• Type:Sets the type of the value for the parameter (ex. number,string, boolean or binary)
  • Value: Displays the parameter’s default value, unless you enforce the query-parameter’s value by setting the condition to “constant”
  • Description:  Describe in a few words what the query parameter is all about!

Add API Request Headers

Similar to query-string parameters, you can define custom request headers that will be passed to your API endpoint. Select the “Add Deader” button to add request headers to your API.


The fields available for request headers are the same as query-string parameters. However, the API call sends the request headers in a different way than the query-parameters.

Define a Payload (POST, PUT, and PATCH)

When specifying the method to query the endpoint as a POST, PUT or PATCH method, you should also define a payload. You can add it as a single form value or as a model.  We’ll walk through how to do both.


Define a Payload as a Single Form Value

A payload defined as a single form value is the simplest way to pass arguments into the payload. We recommend defining a payload as a form because it allows developers to test the API through RapidAPI more easily than a  model payload.

Defining a Payload as a Model

Defining a model payload gives more flexibility, as you can specify a lot of parameters at once (see below):


However, developers will have a tough time changing those parameters during testing. Not being able to change the values will make the testing process much more difficult through RapidAPI. Since developers love to try an API before they subscribe, you’ll want to make your API is as easy as possible to test. .

Step 3: Create an API Pricing Plan

Now that your API is on the marketplace, you are officially ready for business! Since RapidAPI handles all billing, fraud detection and invoicing, all you need to do is set up your plans. If you aren’t sure the best practices for monetizing APIs, check out our API pricing guide on Nordic APIsFor a more in-depth look at our payouts system, visit our docs.  

Create Tiered Plans

In the meantime, here’s how to add pricing to your API. Within your API on, navigate to the “Plans” submenu under the Pricing tab. From there, you can define different pricing plans. RapidAPI offers four general tiers: BASIC, PRO, ULTRA, and MEGA. You can think of the audiences for these four tiers as a hobbyist (BASIC), a startup (PRO), a small company (ULTRA) and an enterprise (MEGA). While every API is different, we do have original benchmark data on how people price APIs.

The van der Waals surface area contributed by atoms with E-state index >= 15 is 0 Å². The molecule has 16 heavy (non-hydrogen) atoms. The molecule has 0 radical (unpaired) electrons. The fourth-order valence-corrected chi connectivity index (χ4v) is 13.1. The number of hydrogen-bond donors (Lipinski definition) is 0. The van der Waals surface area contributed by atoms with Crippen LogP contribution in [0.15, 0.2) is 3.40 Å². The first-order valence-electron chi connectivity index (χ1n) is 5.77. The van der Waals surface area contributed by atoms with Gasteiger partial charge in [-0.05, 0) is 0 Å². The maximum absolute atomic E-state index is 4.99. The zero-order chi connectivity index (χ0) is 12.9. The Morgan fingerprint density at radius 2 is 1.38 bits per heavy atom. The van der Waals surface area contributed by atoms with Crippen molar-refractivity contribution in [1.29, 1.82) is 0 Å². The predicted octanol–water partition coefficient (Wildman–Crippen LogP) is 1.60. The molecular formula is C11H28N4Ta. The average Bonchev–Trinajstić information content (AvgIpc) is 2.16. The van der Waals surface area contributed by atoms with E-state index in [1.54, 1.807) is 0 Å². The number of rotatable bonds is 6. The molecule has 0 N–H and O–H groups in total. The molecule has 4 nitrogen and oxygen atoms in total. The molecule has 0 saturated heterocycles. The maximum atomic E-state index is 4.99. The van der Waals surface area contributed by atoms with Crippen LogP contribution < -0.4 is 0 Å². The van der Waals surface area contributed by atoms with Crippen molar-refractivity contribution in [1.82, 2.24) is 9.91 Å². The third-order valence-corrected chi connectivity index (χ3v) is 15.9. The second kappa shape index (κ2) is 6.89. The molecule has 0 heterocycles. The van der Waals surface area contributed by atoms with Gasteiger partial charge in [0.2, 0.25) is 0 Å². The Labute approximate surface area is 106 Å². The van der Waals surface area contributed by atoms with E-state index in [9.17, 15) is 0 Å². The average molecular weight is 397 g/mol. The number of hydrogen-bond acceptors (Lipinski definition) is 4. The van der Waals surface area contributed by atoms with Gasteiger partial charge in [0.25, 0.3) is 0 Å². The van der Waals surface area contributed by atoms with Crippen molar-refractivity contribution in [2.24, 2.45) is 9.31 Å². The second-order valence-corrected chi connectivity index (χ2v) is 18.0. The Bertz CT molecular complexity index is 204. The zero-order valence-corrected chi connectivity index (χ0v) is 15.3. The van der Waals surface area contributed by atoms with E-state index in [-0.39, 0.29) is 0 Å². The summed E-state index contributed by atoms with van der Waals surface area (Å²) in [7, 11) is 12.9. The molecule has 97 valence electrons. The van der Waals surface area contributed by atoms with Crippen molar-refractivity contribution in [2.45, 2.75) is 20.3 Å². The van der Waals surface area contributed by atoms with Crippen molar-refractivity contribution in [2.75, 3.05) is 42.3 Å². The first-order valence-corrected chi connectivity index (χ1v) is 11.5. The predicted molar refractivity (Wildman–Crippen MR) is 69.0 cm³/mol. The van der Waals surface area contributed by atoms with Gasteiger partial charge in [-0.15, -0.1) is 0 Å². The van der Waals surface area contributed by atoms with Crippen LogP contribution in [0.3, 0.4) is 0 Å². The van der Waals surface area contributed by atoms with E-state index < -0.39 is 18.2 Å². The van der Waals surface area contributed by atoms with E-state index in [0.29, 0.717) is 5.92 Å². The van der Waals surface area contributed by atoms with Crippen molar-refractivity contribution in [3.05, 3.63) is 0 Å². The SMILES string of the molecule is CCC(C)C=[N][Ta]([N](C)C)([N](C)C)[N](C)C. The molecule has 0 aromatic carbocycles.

Within this display, you can customize the subscription tiers by adding daily/monthly API request quotas, pricing, and overages fees.

Most API plans are priced by a daily or monthly quota by number of API requests.


In this example, the API is priced by a monthly quota. If a developer goes over the monthly quota, then they will incur the “$ 0.xx per extra” overage fee for each additional API call.

Sidenote: We highly recommend offering a limited free plan as your BASIC tier for developer testing. Plans with a limited free tier see 3x the subscribers as those without. Ensure that developers stay within the quota by charging an overage fee for additional calls.

Add Custom Quotas

In some cases, APIs require a more complex pricing plan. If your API falls into a more complicated category, consider adding custom quotas to your API. Let’s use a file storage API as an example. If I wanted to differentiate between file uploads (more expensive) than file downloads (less expensive), I could use custom quotas for each endpoint. These quotas could also include different overage prices. You’re able to define which endpoints the custom quotas are associated with. Here’s an example of a more customized pricing plan.


Keep in mind that, the more custom quotas that you have, the more likely a developer may become confused about your API’s usage. This confusion can result in fewer subscriptions or more disputed overage fees. When you add a custom quota, be as explicit as possible as to what the item is, how it will be incremented and what the quota counts.

You can read more about pricing plans with RapidAPI in our docs, or email us at [email protected] to talk more about API pricing and best practices when adding an API to the marketplace.


That’s it! You now have authentication, pricing, and outreach to 400,000 developers handled. Now you can get back to what you really love working on: the code.


If you’re interested in learning more about joining the marketplace, you can learn more at or email us directly at [email protected].



1 Comment


Nice article, thanks for sharing your AWS knowledge

WebMagic Informatica